Following the messy launch of Cyberpunk 2077, CD Projekt Red says that it will adjust its development process so that it can develop multiple franchises simultaneously. The studio will also stop hyping up games for years ahead of their release, instead opting for shorter marketing cycles. The announcements were made during a financial presentation today.
It seems a bit counterintuitive that CD Projekt Red would shift towards a model working on multiple games at once considering Cyberpunk 2077 was released as a half-baked game. But the company thinks it can improve future releases by centralizing the development of its proprietary game engine and creating new interdisciplinary teams that can be redeployed across the studio as needed.
Shooting for the sun — The highly anticipated release of Cyberpunk 2077 last year was panned by gamers who found it to be littered with bugs and performance issues, a big disappointment for one of the first major releases on next-generation consoles. The company is still trying to fix the game and just yesterday released a patch that addresses hundreds of problems (though there are still plenty left).
The studio first announced Cyberpunk 2077 in 2013 and spent years teasing the launch, which set it up for failure with sky-high expectations. CD Projekt Red is acknowledging that was a bad idea.
Cyberpunk was a highly ambitious game from the start, promising to offer an open-world role-playing experience akin to Grand Theft Auto, but with glitzy graphics and gaming mechanics. But problems like textures loading slowly and odd behavior by characters undermine the experience and make gameplay feel janky. Even without those problems, some gamers have found Cyberpunk 2077 to have a fundamentally weak storyline.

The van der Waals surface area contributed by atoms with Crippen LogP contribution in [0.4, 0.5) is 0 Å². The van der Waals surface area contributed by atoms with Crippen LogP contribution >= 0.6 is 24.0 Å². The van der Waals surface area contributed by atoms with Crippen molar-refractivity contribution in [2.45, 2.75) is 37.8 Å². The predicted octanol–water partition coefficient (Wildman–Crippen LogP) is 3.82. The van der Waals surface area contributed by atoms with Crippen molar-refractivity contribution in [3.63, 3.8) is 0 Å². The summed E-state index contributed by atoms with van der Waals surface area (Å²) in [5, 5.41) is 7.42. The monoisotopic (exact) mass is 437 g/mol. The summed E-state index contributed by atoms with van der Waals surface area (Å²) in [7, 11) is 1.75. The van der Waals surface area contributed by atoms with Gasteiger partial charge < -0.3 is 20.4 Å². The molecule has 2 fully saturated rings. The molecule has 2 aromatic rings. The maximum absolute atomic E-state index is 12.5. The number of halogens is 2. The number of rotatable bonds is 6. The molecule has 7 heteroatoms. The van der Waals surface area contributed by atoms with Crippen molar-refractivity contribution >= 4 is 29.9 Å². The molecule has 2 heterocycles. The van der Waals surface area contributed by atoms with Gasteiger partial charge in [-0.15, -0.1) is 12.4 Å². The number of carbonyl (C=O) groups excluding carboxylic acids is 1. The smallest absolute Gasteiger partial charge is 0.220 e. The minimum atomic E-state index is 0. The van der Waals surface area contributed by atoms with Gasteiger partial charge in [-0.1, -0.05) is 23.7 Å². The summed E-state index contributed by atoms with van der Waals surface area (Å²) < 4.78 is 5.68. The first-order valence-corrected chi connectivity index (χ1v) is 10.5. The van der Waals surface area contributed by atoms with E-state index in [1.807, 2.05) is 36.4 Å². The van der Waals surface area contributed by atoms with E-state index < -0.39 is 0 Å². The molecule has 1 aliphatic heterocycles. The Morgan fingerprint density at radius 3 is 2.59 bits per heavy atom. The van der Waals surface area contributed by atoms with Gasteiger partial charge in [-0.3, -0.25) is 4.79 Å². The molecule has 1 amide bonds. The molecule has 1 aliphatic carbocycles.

Mismanagement — The problems with Cyberpunk 2077 were so bad at launch that CD Projekt Red was forced to offer full refunds to buyers after retailers pulled the game from store shelves. Sony still does not offer Cyberpunk in its PlayStation Store, and Microsoft warns Xbox users of the game’s problems before they can purchase it. CD Projekt Red, which is based in Poland, saw its stock plummet in wake of the backlash, and it was later sued by an investor for not being more transparent about problems with Cyberpunk before its release.
Reports have indicated that management at CD Projekt Red forced employees into overtime and rushed the game out before it was ready. In its presentation, studio head Adam Badowski said the company will work on improving its working conditions. Hopefully that means it will push back against its board of directors in the event they try and accelerate timelines.